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However, there are instances within religion that other teachings, beliefs and practises are of more fundamental importance than the afterlife. This is because these actions are in the here and now and not too incomprehensible to fully understand.

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In Christianity some teachings may appear to some as more tangible like the 3 Cardinal Virtues of Aquinas’ Natural Law – Faith, Hope and Charity. These encourage Christians to follow Jesus’ teaching of “Love thy Neighbour” and also into having a devoted faith in Christ. In the Bible, a teaching of Jesus’ says "A new command I give you: Love one another. As I have loved you, so you must love one another. By this all men will know that you are my disciples, if you love one another" (John 13: 34-35). This shows that Christ was concerned with agape and compassionate behaviour which is why Joseph Fletcher, a Christian philosopher, devised Situation Ethics. We should do the most loving thing and be compassionate to others rather than focus our actions upon rewards. Some Christians would rather focus on the here and now because what happens to us in our earthly lives pose more immediate impacts. They would rather act like Jesus by observing his teachings and be the best they could be for the lifetime they have and be concerned with how their actions affect themselves and others in the present. The afterlife can sometimes be too incomprehensible so it is irrational to focus on this throughout life as there are so many questions about the afterlife that are impossible to answer which may interfere with a religious believer’s faith and make them unsure.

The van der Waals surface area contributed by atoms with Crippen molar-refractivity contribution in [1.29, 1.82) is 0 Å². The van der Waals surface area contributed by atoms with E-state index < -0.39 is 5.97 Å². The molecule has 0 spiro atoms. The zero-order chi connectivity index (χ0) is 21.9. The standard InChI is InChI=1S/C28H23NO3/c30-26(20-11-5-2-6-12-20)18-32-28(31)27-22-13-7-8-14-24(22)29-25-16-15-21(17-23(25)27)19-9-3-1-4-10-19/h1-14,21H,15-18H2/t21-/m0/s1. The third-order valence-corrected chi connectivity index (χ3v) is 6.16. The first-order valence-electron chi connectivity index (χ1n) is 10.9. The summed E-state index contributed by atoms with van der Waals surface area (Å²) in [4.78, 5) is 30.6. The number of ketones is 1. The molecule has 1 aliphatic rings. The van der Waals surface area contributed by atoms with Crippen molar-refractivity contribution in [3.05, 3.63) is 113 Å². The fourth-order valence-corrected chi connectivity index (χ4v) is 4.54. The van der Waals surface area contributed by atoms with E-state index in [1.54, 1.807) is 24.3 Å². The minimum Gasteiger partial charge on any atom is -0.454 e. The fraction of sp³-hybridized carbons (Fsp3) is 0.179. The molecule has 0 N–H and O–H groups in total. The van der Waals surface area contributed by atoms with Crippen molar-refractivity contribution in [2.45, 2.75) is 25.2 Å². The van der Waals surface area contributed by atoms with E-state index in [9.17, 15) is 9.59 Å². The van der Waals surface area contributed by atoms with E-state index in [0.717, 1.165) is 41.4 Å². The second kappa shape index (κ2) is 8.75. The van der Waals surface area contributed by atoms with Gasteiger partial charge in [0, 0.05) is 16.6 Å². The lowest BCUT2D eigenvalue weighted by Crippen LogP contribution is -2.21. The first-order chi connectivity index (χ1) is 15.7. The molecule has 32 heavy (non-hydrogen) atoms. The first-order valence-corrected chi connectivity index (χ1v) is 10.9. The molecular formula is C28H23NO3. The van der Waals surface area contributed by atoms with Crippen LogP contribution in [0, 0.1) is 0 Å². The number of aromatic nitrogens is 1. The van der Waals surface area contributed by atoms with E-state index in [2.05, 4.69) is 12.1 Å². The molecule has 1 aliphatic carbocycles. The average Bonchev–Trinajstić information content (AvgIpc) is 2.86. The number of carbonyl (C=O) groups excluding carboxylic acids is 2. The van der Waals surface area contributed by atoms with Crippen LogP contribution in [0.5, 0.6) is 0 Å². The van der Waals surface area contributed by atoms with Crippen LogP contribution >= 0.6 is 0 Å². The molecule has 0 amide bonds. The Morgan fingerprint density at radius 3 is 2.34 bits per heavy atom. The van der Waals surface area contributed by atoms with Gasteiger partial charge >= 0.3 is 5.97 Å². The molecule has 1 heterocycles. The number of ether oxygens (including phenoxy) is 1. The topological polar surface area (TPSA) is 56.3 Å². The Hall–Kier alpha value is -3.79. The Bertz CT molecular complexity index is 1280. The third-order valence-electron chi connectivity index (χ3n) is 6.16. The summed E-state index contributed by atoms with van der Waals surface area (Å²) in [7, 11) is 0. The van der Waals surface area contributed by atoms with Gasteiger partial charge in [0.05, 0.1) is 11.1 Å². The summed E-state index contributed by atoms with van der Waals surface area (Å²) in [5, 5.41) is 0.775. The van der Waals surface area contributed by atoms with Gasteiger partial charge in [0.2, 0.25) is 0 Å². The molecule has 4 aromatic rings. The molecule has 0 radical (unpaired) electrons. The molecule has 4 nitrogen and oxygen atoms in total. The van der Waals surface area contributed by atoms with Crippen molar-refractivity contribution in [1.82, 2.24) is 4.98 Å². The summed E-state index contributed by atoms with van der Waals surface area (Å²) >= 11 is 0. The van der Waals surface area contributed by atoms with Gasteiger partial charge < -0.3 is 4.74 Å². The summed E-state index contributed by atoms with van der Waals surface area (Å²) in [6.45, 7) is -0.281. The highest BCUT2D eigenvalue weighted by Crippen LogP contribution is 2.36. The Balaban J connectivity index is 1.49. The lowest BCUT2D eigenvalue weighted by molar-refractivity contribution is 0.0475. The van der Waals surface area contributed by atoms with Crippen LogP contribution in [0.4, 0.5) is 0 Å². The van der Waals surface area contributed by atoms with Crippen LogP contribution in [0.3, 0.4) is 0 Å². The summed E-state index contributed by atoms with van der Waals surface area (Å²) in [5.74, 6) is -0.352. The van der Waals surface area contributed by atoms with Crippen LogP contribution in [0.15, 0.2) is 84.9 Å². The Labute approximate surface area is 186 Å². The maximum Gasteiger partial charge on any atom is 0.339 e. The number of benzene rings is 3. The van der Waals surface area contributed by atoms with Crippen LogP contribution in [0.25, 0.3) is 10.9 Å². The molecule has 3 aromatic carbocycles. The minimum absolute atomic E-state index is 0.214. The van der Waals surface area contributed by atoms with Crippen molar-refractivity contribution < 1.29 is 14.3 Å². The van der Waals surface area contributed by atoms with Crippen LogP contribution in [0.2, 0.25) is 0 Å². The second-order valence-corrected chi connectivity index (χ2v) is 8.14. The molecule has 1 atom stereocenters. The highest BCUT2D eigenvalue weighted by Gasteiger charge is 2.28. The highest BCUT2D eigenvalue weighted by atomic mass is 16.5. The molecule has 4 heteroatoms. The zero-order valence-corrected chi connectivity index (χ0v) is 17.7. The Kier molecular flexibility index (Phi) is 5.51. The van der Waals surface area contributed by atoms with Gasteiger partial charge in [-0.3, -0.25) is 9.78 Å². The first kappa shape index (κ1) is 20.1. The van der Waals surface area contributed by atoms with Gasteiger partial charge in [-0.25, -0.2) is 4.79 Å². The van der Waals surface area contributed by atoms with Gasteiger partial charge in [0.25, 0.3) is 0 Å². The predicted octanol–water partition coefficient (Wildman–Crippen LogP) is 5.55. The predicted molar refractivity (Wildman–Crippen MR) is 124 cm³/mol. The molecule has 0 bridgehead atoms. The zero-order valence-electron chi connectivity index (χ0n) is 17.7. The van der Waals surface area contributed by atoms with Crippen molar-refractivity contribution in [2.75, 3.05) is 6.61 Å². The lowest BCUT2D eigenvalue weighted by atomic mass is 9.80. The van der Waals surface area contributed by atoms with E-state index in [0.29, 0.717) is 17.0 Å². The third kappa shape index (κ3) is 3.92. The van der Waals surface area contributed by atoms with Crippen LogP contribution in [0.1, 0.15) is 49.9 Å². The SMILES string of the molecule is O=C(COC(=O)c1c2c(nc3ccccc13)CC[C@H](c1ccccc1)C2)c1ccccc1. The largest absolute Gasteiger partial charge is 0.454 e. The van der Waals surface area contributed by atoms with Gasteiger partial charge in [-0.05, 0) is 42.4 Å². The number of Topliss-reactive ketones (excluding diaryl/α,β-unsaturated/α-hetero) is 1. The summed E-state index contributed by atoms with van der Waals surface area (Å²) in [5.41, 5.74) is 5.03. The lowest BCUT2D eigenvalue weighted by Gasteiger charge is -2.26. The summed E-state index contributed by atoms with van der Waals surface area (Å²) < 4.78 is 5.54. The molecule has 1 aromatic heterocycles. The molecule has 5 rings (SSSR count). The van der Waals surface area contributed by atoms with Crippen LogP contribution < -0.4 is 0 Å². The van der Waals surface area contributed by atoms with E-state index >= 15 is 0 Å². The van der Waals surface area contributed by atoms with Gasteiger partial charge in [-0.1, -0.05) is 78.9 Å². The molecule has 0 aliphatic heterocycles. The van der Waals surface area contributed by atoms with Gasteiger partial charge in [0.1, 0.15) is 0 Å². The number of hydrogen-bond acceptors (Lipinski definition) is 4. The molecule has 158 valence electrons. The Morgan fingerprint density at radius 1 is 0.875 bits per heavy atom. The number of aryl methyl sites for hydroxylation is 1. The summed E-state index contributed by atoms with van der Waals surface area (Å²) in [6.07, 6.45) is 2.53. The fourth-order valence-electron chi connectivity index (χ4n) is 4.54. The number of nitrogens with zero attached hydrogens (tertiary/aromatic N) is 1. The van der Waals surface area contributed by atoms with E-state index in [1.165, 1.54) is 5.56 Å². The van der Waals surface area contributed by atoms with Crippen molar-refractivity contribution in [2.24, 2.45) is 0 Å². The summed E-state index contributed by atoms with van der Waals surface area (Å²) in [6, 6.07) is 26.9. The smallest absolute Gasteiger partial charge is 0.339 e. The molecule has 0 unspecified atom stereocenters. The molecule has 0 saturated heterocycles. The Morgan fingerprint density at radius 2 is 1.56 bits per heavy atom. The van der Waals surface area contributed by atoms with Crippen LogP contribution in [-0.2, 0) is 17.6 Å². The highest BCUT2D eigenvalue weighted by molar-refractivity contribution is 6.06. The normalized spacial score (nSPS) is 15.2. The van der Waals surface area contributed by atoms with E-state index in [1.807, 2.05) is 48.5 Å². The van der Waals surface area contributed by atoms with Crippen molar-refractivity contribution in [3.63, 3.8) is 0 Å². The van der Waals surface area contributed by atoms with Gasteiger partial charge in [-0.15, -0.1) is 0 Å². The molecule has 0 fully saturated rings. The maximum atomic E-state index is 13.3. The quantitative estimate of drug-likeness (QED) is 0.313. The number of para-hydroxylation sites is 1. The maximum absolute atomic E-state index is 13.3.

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In many cases religious people act out of love and compassion because it is the right thing to do and not because of any self interest in an afterlife. Maximillian Kolbe was a catholic priest who took the place of a young man with a family who was going to be starved to death in Auschwitz. Kolbe died and the man got to survive the camp and go on to live a life with his wife and children. This was an act of genuine kindness and it was not likely that he thought of taking advantage of the situation to achieve a good afterlife. This act identifies to Christ’s own death where he sacrificed his life for the sake of ours. If Christians where to do such actions for the sake of reward God would know because of his omniscient and omnipotent nature.